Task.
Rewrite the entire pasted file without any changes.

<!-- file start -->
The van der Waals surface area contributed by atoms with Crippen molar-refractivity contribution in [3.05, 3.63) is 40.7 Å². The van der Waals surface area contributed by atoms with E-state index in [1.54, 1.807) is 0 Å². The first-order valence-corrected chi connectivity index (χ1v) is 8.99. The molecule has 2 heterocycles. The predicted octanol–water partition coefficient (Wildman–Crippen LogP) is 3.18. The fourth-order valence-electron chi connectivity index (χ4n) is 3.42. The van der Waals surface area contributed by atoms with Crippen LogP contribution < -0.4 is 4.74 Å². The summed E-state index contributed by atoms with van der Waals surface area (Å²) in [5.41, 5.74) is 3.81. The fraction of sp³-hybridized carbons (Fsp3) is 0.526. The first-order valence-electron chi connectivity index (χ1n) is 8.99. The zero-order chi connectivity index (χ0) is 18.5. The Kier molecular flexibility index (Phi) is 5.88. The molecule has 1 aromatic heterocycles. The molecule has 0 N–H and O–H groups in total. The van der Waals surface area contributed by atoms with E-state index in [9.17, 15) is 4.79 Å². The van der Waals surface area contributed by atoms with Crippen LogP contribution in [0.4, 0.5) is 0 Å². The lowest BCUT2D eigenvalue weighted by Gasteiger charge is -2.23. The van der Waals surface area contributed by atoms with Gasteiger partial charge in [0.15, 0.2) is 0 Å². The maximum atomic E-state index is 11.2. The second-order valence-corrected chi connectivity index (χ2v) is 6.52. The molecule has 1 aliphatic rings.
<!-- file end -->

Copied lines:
The van der Waals surface area contributed by atoms with Crippen molar-refractivity contribution in [3.05, 3.63) is 40.7 Å². The van der Waals surface area contributed by atoms with E-state index in [1.54, 1.807) is 0 Å². The first-order valence-corrected chi connectivity index (χ1v) is 8.99. The molecule has 2 heterocycles. The predicted octanol–water partition coefficient (Wildman–Crippen LogP) is 3.18. The fourth-order valence-electron chi connectivity index (χ4n) is 3.42. The van der Waals surface area contributed by atoms with Crippen LogP contribution < -0.4 is 4.74 Å². The summed E-state index contributed by atoms with van der Waals surface area (Å²) in [5.41, 5.74) is 3.81. The fraction of sp³-hybridized carbons (Fsp3) is 0.526. The first-order valence-electron chi connectivity index (χ1n) is 8.99. The zero-order chi connectivity index (χ0) is 18.5. The Kier molecular flexibility index (Phi) is 5.88. The molecule has 1 aromatic heterocycles. The molecule has 0 N–H and O–H groups in total. The van der Waals surface area contributed by atoms with E-state index in [9.17, 15) is 4.79 Å². The van der Waals surface area contributed by atoms with Crippen LogP contribution in [0.4, 0.5) is 0 Å². The lowest BCUT2D eigenvalue weighted by Gasteiger charge is -2.23. The van der Waals surface area contributed by atoms with Gasteiger partial charge in [0.15, 0.2) is 0 Å². The maximum atomic E-state index is 11.2. The second-order valence-corrected chi connectivity index (χ2v) is 6.52. The molecule has 1 aliphatic rings.